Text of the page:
The common spelling of this dish is lachmagine, but you may see it spelled lahm b’ajeen. Transliteration from Arabic is tricky business, so we won’t get all uppity about this. Lach- magine are sweet miniature minced meat pies that are popular in Israel, Syria, Lebanon, and Turkey. I always thought these mini pies were traditional fare, but the author of Aromas from Aleppo, the queen of Syrian cuisine Poopa Dweck (now there’s an exotic name!), says that mini pies are “an American thing.” ’Scuse me? Lachmagine American? Next thing, they’ll be telling us that shish kebab was invented in Hoboken. Anyway, she insists that in Syria these pies were originally the size of a wrap. But Anita makes minis, and so do I. I like using them as a starter or as a side, and they’re unbeatable party food. Traditional lachmagine calls for temerhindi, tamarind concentrate, so go stock up at your local souk. I’ll wait. Anita is too practical to mess with temerhindi. She makes a sweet paste of more readily available ingredients: prune butter and tomato paste. And you don’t have to make your own pie dough on a flat rock in your backyard. Anita says prepared pizza rounds are fine, and that’s good enough for me.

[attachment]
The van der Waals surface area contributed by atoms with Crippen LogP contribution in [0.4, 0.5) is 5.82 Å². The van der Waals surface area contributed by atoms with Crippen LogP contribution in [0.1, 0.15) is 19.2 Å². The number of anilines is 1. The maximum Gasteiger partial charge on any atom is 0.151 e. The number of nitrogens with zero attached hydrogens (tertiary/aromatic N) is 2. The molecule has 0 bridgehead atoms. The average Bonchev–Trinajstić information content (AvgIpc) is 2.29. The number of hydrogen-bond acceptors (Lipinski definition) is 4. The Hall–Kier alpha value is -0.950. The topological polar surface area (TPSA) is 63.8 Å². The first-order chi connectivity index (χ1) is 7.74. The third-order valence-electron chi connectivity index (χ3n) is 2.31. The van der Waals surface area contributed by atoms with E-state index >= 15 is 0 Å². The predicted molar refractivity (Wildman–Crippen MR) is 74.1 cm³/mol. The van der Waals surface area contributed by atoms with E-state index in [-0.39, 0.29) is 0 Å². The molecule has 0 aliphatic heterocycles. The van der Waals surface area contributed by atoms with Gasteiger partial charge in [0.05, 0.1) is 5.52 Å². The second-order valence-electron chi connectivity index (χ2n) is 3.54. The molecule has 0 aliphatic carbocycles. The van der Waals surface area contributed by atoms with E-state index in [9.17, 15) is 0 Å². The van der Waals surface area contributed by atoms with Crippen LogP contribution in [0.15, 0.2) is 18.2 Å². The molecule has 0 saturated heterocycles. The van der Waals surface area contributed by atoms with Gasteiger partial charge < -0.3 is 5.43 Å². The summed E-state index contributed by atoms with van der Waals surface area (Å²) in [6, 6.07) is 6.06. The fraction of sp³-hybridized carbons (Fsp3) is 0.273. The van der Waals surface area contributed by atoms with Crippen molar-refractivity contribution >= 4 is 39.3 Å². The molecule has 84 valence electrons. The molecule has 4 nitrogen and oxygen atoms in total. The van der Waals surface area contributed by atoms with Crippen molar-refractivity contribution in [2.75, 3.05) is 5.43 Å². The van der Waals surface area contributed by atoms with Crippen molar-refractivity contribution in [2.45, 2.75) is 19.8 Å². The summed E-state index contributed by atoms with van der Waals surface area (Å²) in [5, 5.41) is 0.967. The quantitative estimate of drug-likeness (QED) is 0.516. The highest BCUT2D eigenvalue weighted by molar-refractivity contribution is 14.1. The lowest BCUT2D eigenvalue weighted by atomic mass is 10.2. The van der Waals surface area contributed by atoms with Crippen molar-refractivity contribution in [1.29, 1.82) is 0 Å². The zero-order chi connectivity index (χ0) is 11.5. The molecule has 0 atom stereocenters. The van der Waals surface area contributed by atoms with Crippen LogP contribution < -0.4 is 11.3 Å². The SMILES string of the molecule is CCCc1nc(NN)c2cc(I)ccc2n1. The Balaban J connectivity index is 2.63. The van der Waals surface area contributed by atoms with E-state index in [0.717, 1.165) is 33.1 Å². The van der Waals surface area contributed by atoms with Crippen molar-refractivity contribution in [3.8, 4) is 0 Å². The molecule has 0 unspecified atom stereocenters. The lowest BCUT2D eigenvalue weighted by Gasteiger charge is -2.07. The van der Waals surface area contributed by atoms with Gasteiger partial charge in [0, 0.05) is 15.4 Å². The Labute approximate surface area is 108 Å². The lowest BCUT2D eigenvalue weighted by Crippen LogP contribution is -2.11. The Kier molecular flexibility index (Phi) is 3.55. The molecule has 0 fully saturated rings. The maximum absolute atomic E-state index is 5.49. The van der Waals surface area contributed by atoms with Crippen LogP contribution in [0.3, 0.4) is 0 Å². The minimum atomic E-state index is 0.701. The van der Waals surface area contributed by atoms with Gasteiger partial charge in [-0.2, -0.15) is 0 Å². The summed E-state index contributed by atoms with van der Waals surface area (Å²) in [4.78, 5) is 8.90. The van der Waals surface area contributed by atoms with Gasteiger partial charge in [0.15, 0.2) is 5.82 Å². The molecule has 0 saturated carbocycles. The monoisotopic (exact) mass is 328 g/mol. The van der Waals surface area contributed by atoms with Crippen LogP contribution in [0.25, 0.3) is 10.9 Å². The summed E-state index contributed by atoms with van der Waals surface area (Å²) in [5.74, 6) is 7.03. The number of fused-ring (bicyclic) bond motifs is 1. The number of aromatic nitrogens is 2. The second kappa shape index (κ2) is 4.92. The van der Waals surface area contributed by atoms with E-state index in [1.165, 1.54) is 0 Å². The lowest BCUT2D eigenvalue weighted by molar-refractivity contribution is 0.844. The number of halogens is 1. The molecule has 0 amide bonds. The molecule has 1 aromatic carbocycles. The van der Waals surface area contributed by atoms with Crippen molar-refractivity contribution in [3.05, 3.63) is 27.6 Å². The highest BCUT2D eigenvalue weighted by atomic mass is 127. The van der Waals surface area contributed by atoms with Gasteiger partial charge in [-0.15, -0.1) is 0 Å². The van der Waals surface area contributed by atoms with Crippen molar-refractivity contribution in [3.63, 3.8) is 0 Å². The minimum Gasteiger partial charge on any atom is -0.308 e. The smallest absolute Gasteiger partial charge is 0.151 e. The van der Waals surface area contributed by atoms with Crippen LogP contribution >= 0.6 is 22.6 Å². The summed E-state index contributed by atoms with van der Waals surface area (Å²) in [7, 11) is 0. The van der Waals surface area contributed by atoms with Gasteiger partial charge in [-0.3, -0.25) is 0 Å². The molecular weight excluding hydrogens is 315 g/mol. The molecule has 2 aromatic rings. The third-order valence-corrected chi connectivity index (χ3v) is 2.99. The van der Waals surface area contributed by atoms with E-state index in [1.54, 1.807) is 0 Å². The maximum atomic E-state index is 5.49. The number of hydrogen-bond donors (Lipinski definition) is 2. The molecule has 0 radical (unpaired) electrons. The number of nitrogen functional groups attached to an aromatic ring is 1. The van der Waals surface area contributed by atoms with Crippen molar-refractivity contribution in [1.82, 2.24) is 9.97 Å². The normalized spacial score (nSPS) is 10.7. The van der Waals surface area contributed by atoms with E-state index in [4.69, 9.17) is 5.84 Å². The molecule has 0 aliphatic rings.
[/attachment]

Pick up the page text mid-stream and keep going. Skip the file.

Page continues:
Prep Time : 10 min
Cook Time : 30 min
Ready Time : 40 min
2 medium onions
1⁄2 pound ground beef
1 cup prune butter
3⁄4 cup tomato paste
Juice of 1 lemon
3⁄4 teaspoon kosher salt
48 frozen 3-inch pizza rounds, not thawed
Preheat the oven to 350°F. Spray 4 baking sheets with cooking spray.
Finely grate the onions or puree them in a food processor. Combine the onions with the beef, prune butter, tomato paste, lemon juice, and salt in a large bowl. Mix until very well combined and completely smooth.
Place the pizza rounds on the prepared baking sheets and top each round with about 1 tablespoon of the meat sauce. With the back of a spoon, spread the sauce all the way to the edges.
Bake until the meat mixture is cooked through, about 30 minutes. Serve warm.
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